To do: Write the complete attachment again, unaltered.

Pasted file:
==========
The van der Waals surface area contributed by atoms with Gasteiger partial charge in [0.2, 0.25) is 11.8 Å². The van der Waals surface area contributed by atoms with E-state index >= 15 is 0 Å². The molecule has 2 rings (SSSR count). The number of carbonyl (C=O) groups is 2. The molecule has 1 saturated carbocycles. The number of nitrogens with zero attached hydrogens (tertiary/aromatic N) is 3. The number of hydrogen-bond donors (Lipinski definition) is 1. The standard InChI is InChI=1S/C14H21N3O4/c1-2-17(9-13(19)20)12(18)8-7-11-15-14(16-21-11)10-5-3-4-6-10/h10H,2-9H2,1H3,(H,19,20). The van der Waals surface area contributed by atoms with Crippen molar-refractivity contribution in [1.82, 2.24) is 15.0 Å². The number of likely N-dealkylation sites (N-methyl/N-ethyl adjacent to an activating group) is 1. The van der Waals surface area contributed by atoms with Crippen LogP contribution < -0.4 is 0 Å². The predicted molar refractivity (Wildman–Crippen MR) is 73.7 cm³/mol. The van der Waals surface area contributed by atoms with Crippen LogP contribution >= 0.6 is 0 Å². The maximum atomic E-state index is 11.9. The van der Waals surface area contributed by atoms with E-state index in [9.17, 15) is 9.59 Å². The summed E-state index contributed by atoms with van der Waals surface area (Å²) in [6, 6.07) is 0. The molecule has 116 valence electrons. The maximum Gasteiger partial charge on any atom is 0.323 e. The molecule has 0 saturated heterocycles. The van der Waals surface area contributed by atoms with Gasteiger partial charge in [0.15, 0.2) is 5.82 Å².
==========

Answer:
The van der Waals surface area contributed by atoms with Gasteiger partial charge in [0.2, 0.25) is 11.8 Å². The van der Waals surface area contributed by atoms with E-state index >= 15 is 0 Å². The molecule has 2 rings (SSSR count). The number of carbonyl (C=O) groups is 2. The molecule has 1 saturated carbocycles. The number of nitrogens with zero attached hydrogens (tertiary/aromatic N) is 3. The number of hydrogen-bond donors (Lipinski definition) is 1. The standard InChI is InChI=1S/C14H21N3O4/c1-2-17(9-13(19)20)12(18)8-7-11-15-14(16-21-11)10-5-3-4-6-10/h10H,2-9H2,1H3,(H,19,20). The van der Waals surface area contributed by atoms with Crippen molar-refractivity contribution in [1.82, 2.24) is 15.0 Å². The number of likely N-dealkylation sites (N-methyl/N-ethyl adjacent to an activating group) is 1. The van der Waals surface area contributed by atoms with Crippen LogP contribution < -0.4 is 0 Å². The predicted molar refractivity (Wildman–Crippen MR) is 73.7 cm³/mol. The van der Waals surface area contributed by atoms with Crippen LogP contribution >= 0.6 is 0 Å². The maximum atomic E-state index is 11.9. The van der Waals surface area contributed by atoms with E-state index in [9.17, 15) is 9.59 Å². The summed E-state index contributed by atoms with van der Waals surface area (Å²) in [6, 6.07) is 0. The molecule has 116 valence electrons. The maximum Gasteiger partial charge on any atom is 0.323 e. The molecule has 0 saturated heterocycles. The van der Waals surface area contributed by atoms with Gasteiger partial charge in [0.15, 0.2) is 5.82 Å².